"Morocco is a tree, the roots of which are planted firmly in Africa but has its branches in Europe.." Quotation of late his Majesty Hassan II. In his book "Le Défi" (The Challenge). The richness of the Moroccan culture comes from the various civilizations that Morocco encountered trough different eras in its history. From the Byzantine civilization to the Roman influence to the Arab civilization, then the Spanish and French colonization, Morocco is now a panorama of genuine values of multiculturalism and gets its unity in its diversity. That is how the Moroccan identity is preserved.
The Standard Arabic is the official language in Morocco. However, French is widely used as business is conducted in French. In the north of Morocco and the Deep South, Spanish is widespread. Staff in hotels is multilingual. In tourist cities like Rabat, Fez, Marrakech and Agadir, merchants and guides speak several languages. The “Tamazight” has its origin in North Africa back 10,000 years ago and is the language Berbers speak today. The Tamazight in its historical and cultural aspects is part of the Moroccan identity.. Since September 2003, the Tifinagh alphabet of Tamazight has been taught in primary schools in Morocco.
Arabic is read from right to left and this Applet is designed under that rule. This translation is made to Latin .
The Tifinagh alphabet
Islam is the official religion in Morocco, but freedom to practice other religions is guaranteed by the Constitution. (Art.6 Pream I : Islam shall be the state religion. The state shall guarantee freedom of worship for all.) During the holy Month of Ramadan, Moroccan Muslims fast, refraining from eating drinking and smoking from sunrise to sunset. Most civil service and public offices, monuments and shops alter their opening hours. All hotels will however provide regular meals.
Traditions and Folk Art remain very much alive in Morocco. Music is present everywhere in the country, accompanying festivities and ceremonies. Folk dances are magnificent and accompany the tribes’ everyday life. Here are the most important ones :
Festivals & Moussems
- The Ahouach - High Atlas
- The Ahaidous - Middle Atlas
- The Guedra - Southern Morocco
- The Tissint - Tata (South of Agadir)
- The Gnawas - African origin
- The Taskiouine - High Atlas (Ouarzazate)
- The Kelaa M’Gouna - Rose festival (May)
- Al Aïta - Rural (weddings, moussems & festivals)
- Andalusi - Al Ala: From a Spanish-Maghreban civilization, the Andalusi music of Morocco perpetuates the âla,
- Melhoun: Comes from the Andalusian music.
- Aïssaoua: Founded by Sidi Mohamed Ben Aïssa, in the 16th century this religious brotherhood is attached to the Sufism
Festivals mark the seasons, celebrating local resources, popular art and traditions. Moussems are large gatherings to honor a holy man.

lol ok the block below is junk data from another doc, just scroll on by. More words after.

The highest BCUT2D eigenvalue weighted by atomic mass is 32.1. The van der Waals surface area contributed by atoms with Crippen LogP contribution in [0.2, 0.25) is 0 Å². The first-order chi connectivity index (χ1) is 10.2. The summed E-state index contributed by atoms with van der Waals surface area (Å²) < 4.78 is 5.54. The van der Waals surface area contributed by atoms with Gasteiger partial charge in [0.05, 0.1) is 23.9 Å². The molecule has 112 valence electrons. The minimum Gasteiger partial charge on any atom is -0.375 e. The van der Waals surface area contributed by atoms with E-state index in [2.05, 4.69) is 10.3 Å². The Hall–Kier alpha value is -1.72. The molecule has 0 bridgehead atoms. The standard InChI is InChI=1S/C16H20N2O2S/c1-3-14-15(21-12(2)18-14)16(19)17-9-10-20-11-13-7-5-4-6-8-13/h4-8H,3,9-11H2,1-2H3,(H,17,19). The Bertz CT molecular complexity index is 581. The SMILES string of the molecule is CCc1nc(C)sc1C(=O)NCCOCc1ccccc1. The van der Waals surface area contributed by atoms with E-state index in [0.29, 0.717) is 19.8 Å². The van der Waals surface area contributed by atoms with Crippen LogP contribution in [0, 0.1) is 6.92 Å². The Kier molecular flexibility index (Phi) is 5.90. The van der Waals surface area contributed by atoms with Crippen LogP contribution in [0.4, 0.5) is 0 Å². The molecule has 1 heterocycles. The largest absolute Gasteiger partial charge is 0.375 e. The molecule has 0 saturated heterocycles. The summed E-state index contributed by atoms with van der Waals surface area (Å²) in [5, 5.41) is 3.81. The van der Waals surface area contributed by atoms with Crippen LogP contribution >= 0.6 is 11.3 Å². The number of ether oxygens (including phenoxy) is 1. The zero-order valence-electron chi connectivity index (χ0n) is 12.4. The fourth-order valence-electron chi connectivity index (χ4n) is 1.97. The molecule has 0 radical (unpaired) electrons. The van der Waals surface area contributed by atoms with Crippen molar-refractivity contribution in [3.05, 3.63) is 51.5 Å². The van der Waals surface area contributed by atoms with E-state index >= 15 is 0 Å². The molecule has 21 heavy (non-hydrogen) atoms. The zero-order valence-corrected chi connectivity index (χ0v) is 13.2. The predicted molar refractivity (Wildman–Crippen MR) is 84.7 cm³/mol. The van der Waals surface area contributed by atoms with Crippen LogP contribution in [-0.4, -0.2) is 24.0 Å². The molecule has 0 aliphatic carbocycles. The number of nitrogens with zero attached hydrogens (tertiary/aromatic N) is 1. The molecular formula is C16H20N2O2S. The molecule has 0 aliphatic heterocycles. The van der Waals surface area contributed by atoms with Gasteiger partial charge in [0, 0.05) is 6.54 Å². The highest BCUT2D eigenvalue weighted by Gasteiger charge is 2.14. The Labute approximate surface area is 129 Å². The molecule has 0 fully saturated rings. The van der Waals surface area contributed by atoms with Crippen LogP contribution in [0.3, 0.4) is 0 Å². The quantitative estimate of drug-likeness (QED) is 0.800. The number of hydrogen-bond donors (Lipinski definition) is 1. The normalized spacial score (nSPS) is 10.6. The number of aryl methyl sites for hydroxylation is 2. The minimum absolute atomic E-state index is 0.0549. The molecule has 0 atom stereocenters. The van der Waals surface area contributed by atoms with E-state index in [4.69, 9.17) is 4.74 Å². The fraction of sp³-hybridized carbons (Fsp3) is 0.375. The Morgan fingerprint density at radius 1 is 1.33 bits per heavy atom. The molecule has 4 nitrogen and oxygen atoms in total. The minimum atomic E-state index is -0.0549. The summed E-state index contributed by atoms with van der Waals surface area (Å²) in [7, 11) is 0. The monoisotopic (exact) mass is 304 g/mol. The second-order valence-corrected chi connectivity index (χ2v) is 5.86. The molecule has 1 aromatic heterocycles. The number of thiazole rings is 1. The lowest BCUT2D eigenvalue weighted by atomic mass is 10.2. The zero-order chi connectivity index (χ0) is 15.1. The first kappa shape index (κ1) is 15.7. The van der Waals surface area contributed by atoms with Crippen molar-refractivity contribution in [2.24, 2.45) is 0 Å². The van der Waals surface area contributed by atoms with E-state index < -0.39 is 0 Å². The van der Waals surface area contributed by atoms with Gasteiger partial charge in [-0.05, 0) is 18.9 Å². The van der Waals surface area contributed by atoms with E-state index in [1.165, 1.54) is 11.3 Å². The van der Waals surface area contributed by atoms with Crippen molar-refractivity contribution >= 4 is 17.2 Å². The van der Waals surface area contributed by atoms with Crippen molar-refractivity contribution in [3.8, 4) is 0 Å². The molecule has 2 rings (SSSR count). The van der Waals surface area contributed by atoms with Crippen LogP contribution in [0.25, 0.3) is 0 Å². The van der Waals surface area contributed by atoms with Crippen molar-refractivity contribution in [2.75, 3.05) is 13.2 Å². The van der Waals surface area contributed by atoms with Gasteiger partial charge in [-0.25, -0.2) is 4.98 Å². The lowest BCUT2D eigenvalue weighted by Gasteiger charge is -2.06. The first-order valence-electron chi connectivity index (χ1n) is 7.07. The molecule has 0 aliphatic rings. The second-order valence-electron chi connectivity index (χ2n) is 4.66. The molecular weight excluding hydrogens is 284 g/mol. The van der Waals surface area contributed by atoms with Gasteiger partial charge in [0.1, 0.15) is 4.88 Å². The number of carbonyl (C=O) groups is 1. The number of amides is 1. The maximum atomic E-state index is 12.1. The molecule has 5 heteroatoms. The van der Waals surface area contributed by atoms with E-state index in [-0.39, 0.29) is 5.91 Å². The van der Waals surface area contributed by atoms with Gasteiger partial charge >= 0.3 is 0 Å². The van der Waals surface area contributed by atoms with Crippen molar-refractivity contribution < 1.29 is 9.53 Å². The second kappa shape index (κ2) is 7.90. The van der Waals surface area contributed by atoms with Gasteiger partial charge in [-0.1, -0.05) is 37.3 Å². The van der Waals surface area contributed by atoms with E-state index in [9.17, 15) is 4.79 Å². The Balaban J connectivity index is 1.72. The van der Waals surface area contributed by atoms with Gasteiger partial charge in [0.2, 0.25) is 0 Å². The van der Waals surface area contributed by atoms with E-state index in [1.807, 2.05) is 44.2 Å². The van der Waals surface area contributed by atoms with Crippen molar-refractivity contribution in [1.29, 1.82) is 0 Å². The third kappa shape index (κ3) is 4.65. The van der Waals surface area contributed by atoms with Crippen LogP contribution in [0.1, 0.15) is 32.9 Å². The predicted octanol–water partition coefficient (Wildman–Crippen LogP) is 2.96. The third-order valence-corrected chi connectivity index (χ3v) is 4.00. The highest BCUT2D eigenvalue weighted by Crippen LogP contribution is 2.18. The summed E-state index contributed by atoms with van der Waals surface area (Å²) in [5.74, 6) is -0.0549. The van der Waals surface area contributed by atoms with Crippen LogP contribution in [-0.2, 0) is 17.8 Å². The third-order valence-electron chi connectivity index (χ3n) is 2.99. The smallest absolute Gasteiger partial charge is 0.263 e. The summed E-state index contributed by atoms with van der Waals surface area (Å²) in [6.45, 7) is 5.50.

- Almond Tree Festival - Tafraout (February)
- Rose Festival - El Kelaa M’Gouna (May)
- Wax Festival (the procession of candles) - Salé (depending on the lunar calendar)
- Sacred Music Festival - Fez (June)
- Desert Symphonies - Ouarzazate (June)
- Cherry Festival - Sefrou (June)
- Folk Art Festival of Marrakech (June) - for 10 days)
- Camel Festival - Guelmim (July)
- Asilah Cultural Festival - Asilah (August)
- The Fiancée Festival - Imilchil (September)
- Horse Festival - Tissa, 46 km Northwest of Fez (September)
- Date Festival - Erfoud (October)
- Agadir Festival - Agadir (December)
- Moulay Abdallah Moussem - El Jadida (August)
- Moulay Idriss Moussem - Zehroun, North of Meknes (August)
- The International Film festival (Marrakech)
- Gnawa Festival (Essaouira), (June)
- Les Orangers Festival (Rabat)
- Jazz des Oudaya Festival (Rabat)
- Moulay Ibrahim festival (road of Asni, 50 km southwest of Marrakesh), 2nd week following the "Aid Al Mouloud” ; depends on the lunar calendar.
- El Aouina Festival ( 18 km southwest of Marrakesh), one month after the "Aid Al Mouloud". depends on the lunar calendar
- Festival of Moulay Aissa Ben Driss in Beni Mellal ; (March)
- Festival of Moulay Bousselham (south of Larache) May or June
- Setti Fatma festival (Ourika valley, south of Marrakesh) ; End August, for three days
- Festival of Sidi Moussa Ou Quarqour (near Kelaat-Seraghna, north of Marrakesh) ; End September
- Mdiq Moussem ( 15 km northeast of Tetouan) ; Beginning of July
During some of these festivals, men on horseback may perform some extraordinary acrobatic feats and fire their “moukhala” (old powder charged rifles) during a frantic gallop. This show is called “Fantasia”.
Museums & Historical Sites
Sites like the impressive ruins at Larache, Lixus, Cotta, Banasa or Volubilis are to witness the Roman, Berber and Arab cultures. The surprising natural cave dwellings at Tarraga, Tamegoul, Merkala, Taourit, Zagzel, Erfoud, Taous and Foum El Hassan standing only to give credit to the generosity of the mother nature. The imperial cities with their historical sites reflects the richness of the Moroccan history and civilizations.
- Rabat: Chellah necropolis, Hassan Tower, Oudayas, Mohammed V Mausoleum.
- Meknes:the Ruins of Volubilis, Bab-el-Mansour leading to the immense mechouar where stands the moving mausoleum of Moulay Ismail, the Museum of Moroccan Arts.
- Fez: El Qaraouiyyine University - the first University in the world - the Attarine Medersa, the Bouanania Medersa.
- Marrakech: Jemaa El Fna Square, the Koutoubia, the Museum of Moroccan Arts, the Saadian tombs, the Ben Youssef Medersa, the Badii Palace.
The Moroccan Cinematographic Center (CCM)
- Museum of Moroccan Art housed in the palatial Dar El makhzen (Tangier)
- The Archaeological Museum in the superb Roman mosaic of the three Graces (Tetouan)
- Dar Jamaï Museum( Meknes)
- Rabat Archaeological Museum
- Oudaya Museum with its exceptional collection of carpets, ( Rabat)
- Dar Batha Museum : Moroccan ceramics ( Fez)
- Dar Si Saïd Museum (Marrakech)
- "Bab El Alqa" Museum ( Tetouan)
- "Sidi Mohammed Ben Abdellah" Museum ( Essaouira)
- Museum of Chefchaouen
- The archaeologic Museum of Larache
- "Nour" weapons Museum ( Fes)
- National earthenware museum ( Safi)